The Federalist by Alexander Hamilton, James Madison and John Jay
First Edition, with volumes I and II bound together. This influential work on politics and government was published in 1788 in book form, entitled, “The Federalist: A Collection of Essays, Written in Favour of the New Constitution, as Agreed upon by the Federal Convention, September 17, 1787.”
“The Federalist” is a collection of eighty-five essays written anonymously by Alexander Hamilton, James Madison, and John Jay under the pseudonym Publius. Seventy-seven of the eighty-five essays first appeared consecutively in the “Independent Journal” and the “New York Packet” between October 1787 and August 1788. The remaining eight were published when the essays were compiled into book form. The essays were written to promote and garner support for the ratification of the United States Constitution which would replace the Articles of Confederation, the agreement between the thirteen original states of the United States that was ratified in 1777. The Articles placed restrictions on the central government and rendered it ineffective, which left many states and their citizens unsatisfied. With the help of “The Federalist” and its commentary, the Constitution, drafted in 1787, was ratified on June 21, 1788.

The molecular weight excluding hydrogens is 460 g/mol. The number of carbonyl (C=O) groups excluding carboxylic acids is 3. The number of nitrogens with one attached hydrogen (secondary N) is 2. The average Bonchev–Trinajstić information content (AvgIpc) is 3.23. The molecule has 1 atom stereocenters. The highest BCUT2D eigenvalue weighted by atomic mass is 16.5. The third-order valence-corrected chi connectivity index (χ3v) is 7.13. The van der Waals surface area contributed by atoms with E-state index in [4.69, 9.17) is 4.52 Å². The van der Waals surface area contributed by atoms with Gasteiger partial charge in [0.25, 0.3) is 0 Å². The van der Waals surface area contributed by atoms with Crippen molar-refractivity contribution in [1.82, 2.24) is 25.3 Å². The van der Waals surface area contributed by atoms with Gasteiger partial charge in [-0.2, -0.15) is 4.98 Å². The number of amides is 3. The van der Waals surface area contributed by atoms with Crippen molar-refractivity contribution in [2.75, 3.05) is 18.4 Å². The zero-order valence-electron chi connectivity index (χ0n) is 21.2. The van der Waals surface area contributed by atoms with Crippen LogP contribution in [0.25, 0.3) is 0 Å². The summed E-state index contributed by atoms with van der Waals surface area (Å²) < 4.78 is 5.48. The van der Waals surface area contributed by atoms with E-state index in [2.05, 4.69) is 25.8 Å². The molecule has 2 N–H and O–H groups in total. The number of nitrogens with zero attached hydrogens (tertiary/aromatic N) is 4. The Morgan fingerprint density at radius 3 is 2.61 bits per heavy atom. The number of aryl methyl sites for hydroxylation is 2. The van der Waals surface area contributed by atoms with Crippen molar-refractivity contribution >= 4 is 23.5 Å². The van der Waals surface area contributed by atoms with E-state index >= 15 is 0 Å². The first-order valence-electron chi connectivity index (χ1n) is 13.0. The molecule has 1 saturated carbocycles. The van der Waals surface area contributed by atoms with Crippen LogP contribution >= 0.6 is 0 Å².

The importance of “The Federalist” cannot be overstated in American history as it helped usher in a new form of government that places the government’s power in the hands of the citizens.
TITLE: The Federalist: A Collection of Essays, Written in Favour of the New Constitution, as Agreed upon by the Federal Convention, September 17, 1787.